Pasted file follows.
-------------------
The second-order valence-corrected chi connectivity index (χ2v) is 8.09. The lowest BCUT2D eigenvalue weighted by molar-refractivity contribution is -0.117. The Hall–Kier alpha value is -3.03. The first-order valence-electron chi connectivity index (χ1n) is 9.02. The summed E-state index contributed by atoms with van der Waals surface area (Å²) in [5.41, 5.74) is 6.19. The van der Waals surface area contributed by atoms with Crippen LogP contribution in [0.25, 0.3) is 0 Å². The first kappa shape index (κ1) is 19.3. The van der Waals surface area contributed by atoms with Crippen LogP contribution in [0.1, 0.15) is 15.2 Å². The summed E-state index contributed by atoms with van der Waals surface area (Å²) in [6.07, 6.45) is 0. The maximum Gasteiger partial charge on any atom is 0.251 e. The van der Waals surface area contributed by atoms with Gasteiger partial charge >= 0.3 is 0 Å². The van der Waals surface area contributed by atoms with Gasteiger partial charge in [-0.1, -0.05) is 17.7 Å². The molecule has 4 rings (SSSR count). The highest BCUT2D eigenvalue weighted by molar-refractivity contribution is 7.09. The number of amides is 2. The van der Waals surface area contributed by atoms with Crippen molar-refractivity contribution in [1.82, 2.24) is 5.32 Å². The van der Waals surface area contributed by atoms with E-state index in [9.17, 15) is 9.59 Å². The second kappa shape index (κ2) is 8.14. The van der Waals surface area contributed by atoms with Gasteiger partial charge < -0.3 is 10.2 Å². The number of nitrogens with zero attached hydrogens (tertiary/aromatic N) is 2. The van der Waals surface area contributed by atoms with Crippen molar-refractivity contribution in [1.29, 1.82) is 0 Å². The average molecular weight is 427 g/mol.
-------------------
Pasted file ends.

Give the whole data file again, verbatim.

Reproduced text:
The second-order valence-corrected chi connectivity index (χ2v) is 8.09. The lowest BCUT2D eigenvalue weighted by molar-refractivity contribution is -0.117. The Hall–Kier alpha value is -3.03. The first-order valence-electron chi connectivity index (χ1n) is 9.02. The summed E-state index contributed by atoms with van der Waals surface area (Å²) in [5.41, 5.74) is 6.19. The van der Waals surface area contributed by atoms with Crippen LogP contribution in [0.25, 0.3) is 0 Å². The first kappa shape index (κ1) is 19.3. The van der Waals surface area contributed by atoms with Crippen LogP contribution in [0.1, 0.15) is 15.2 Å². The summed E-state index contributed by atoms with van der Waals surface area (Å²) in [6.07, 6.45) is 0. The maximum Gasteiger partial charge on any atom is 0.251 e. The van der Waals surface area contributed by atoms with Gasteiger partial charge >= 0.3 is 0 Å². The van der Waals surface area contributed by atoms with Gasteiger partial charge in [-0.1, -0.05) is 17.7 Å². The molecule has 4 rings (SSSR count). The highest BCUT2D eigenvalue weighted by molar-refractivity contribution is 7.09. The number of amides is 2. The van der Waals surface area contributed by atoms with Crippen molar-refractivity contribution in [1.82, 2.24) is 5.32 Å². The van der Waals surface area contributed by atoms with E-state index in [9.17, 15) is 9.59 Å². The second kappa shape index (κ2) is 8.14. The van der Waals surface area contributed by atoms with Gasteiger partial charge < -0.3 is 10.2 Å². The number of nitrogens with zero attached hydrogens (tertiary/aromatic N) is 2. The van der Waals surface area contributed by atoms with Crippen molar-refractivity contribution in [1.29, 1.82) is 0 Å². The average molecular weight is 427 g/mol.